As a clear signal that the state legislature still wants to weigh in with a broad-based settlement to California’s electricity crisis, state regulators Tuesday canceled a special meeting to vote on suspending direct access retail competition at the urging of state officials, including the Department of Water Resources (DWR), which is buying all of the power for financially crippled private sector utilities. The California Public Utilities Commission will reconsider the issue in mid-August, the drop-dead deadline for a legislative solution that will prevent a second major utility from falling into bankruptcy.

The eleventh-hour request came late Monday night from DWR, the state finance department and the state treasurer’s office, all of which are key participants in the state’s long-term power buying and a proposed $13 billion revenue bond sale, which now has been scheduled for a “September-October time frame.” A new emergency state law also will shorten the normal appeal process for the CPUC’s eventual decisions that relate to the bond sale from 30 to 10 days.

“This extension will allow the agencies more time to address any unresolved issues and, ultimately, provide interested parties ample opportunity for review and comment,” the CPUC said in a prepared statement.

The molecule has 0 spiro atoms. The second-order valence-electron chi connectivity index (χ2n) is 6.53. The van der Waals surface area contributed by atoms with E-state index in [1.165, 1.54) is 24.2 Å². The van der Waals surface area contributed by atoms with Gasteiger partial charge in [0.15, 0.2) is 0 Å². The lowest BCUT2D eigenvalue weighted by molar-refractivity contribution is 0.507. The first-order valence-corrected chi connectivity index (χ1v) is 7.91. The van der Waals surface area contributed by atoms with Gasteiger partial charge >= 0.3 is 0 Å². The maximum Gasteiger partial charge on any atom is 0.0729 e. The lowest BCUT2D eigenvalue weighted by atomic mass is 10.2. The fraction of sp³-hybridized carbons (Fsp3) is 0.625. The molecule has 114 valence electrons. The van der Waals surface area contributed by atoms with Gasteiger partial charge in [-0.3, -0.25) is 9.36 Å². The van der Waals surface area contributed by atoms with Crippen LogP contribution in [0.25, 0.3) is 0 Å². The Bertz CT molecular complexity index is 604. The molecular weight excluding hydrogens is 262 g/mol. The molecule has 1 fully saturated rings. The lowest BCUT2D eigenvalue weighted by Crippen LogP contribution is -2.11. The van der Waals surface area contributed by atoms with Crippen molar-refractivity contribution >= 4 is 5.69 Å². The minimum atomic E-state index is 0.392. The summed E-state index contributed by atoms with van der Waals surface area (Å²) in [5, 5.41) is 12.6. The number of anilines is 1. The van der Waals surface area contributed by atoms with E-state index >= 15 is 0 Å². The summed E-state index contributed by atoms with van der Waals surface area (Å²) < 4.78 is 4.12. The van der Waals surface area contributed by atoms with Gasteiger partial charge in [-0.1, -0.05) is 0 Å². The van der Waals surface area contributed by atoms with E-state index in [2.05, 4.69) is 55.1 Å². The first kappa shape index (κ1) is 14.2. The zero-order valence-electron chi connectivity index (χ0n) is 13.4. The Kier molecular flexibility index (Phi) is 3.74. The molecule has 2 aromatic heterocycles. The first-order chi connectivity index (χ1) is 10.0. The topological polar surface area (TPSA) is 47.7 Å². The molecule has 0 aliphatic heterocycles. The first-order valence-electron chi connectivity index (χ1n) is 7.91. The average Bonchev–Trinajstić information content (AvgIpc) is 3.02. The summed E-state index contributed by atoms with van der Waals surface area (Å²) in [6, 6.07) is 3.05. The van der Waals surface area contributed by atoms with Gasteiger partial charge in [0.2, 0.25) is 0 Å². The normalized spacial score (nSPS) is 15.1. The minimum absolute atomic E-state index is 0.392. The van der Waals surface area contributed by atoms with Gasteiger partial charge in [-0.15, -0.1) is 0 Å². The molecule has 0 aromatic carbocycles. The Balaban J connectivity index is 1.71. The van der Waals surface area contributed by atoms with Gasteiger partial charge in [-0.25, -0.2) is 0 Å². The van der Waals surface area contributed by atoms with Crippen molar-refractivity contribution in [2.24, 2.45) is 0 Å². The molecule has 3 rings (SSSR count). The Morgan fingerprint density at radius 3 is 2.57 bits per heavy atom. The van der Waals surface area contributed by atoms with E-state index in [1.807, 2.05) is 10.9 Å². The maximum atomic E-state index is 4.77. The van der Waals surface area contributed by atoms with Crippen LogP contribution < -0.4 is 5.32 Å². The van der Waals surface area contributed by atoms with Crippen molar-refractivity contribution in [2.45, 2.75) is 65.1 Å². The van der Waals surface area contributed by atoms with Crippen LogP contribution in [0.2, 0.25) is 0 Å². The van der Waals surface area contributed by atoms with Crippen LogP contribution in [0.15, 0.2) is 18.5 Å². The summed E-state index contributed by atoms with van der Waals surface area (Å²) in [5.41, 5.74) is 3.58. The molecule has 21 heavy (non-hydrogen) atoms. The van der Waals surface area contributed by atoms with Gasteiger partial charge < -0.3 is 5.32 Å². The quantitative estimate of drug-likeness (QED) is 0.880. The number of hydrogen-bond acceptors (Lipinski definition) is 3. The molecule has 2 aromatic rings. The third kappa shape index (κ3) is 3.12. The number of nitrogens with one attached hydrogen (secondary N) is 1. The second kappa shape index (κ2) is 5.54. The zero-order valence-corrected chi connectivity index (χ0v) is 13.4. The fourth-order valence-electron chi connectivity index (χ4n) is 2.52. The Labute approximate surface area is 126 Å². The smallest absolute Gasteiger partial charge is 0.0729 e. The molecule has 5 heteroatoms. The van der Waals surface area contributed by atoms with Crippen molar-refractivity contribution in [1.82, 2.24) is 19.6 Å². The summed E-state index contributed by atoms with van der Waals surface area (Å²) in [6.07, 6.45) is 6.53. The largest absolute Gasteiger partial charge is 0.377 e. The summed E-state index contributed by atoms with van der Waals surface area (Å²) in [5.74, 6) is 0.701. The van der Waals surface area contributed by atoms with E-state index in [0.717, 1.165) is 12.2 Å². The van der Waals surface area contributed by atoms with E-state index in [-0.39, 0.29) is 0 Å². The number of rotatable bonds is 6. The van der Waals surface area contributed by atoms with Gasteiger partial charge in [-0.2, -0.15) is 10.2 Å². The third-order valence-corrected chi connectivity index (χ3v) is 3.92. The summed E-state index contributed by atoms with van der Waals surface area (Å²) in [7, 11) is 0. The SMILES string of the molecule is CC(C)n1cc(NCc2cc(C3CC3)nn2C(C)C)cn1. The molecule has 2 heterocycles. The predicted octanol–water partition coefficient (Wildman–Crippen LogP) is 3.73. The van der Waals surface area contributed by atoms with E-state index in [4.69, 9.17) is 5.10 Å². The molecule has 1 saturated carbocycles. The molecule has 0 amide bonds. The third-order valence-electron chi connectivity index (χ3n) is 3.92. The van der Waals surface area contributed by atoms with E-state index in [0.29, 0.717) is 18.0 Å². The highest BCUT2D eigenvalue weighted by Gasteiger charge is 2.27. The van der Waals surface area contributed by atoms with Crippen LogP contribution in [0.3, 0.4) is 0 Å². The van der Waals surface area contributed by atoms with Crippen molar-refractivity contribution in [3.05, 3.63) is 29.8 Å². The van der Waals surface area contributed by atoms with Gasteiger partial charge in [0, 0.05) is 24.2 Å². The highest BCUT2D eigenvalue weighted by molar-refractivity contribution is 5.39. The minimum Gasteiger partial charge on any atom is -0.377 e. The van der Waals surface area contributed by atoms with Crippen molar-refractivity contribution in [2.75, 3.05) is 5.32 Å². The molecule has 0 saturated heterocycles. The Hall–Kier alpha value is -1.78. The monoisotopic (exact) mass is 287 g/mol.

State officials in both the treasurer’s office and DWR previously had said the CPUC action on retail customer choice was needed in early July to protect provisions of certain long-term power contracts that are tied to the state moving ahead with its overall electricity public bond sale so it can be completed in early September.

Various alternative legislative proposals are being considered in an attempt to salvage direct access as a retail customer choice, as part of settlements to restore the financial viability of Southern California Edison Co. The plan is to eventually have both the utility and state sell bonds to pay off the state and past wholesale power debts of the private sector utilities, including Pacific Gas and Electric Co., which currently is in Chapter 11 reorganization in federal bankruptcy court in San Francisco.

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